Southbridge school leaders, educators at odds over remote learning

Teachers’ union reportedly sent petition to receiver/superintendent Villar

📸 The Citizen Chronicle file photo of Southbridge High School, the flagship building of Southbridge Public Schools.

SOUTHBRIDGE — Local school teachers are calling for a remote learning model to be implemented after the holiday break, but district leadership has touted the success of in-person learning during the pandemic.

According to a press release issued by the Southbridge Education Association (SEA) on Wednesday afternoon, union members sent a petition to the district’s state-appointed receiver arguing that Southbridge Public Schools should prepare for fully remote learning after the winter break to slow the spread of COVID-19 in the community and surrounding towns.

The petition to Southbridge Public Schools Superintendent/Receiver Dr. Jeffrey Villar supports a fully remote learning program through at least January 25 before resuming hybrid or any in-person learning models, according to the press release.

In a written response to the SEA, and obtained by The Citizen Chronicle, Dr. Villar indicated there are no current plans to shift to a full remote learning model.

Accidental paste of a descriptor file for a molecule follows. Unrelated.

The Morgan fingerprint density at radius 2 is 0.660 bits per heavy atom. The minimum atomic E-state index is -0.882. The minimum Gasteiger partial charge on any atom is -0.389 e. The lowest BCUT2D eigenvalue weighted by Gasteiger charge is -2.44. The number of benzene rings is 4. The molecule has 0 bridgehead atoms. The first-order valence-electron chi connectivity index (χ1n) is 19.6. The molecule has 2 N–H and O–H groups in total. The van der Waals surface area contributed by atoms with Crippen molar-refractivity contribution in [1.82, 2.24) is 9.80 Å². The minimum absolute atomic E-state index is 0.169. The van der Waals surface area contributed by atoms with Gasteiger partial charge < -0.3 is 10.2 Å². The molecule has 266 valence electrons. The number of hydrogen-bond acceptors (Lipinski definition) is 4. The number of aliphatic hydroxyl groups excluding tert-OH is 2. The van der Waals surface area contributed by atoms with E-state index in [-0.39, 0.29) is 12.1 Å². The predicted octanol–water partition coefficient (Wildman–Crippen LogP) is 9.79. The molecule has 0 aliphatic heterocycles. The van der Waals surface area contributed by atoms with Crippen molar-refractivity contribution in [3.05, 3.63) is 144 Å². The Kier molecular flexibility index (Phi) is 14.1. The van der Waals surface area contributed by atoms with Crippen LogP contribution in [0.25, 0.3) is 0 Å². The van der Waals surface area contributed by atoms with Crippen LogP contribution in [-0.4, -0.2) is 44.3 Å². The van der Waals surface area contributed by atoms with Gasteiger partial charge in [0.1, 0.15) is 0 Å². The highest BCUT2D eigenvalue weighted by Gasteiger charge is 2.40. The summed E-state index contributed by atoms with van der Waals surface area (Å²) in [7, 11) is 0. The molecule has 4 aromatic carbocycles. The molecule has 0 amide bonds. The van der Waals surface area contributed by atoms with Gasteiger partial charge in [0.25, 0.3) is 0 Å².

“The Board of Health has access to all COVID-19 data in Southbridge. They are the experts who are charged with setting COVID-19 related policy. We continue to work closely with them,” Dr. Villar said in a response to the SEA. “At this time, data do not support the action you have prescribed. That is not to say that data in the future will not require such a move.”

He also noted: “Increasingly national data show that students who are engaged in remote learning are suffering terrible consequences.  This makes a decision to move to this model even more difficult and the need for compelling data even more important.  We have nearly 1200 students who attend school in-person. 100% of these families have the option of keeping their child home and participating in remote learning.  They choose to send their children to school.”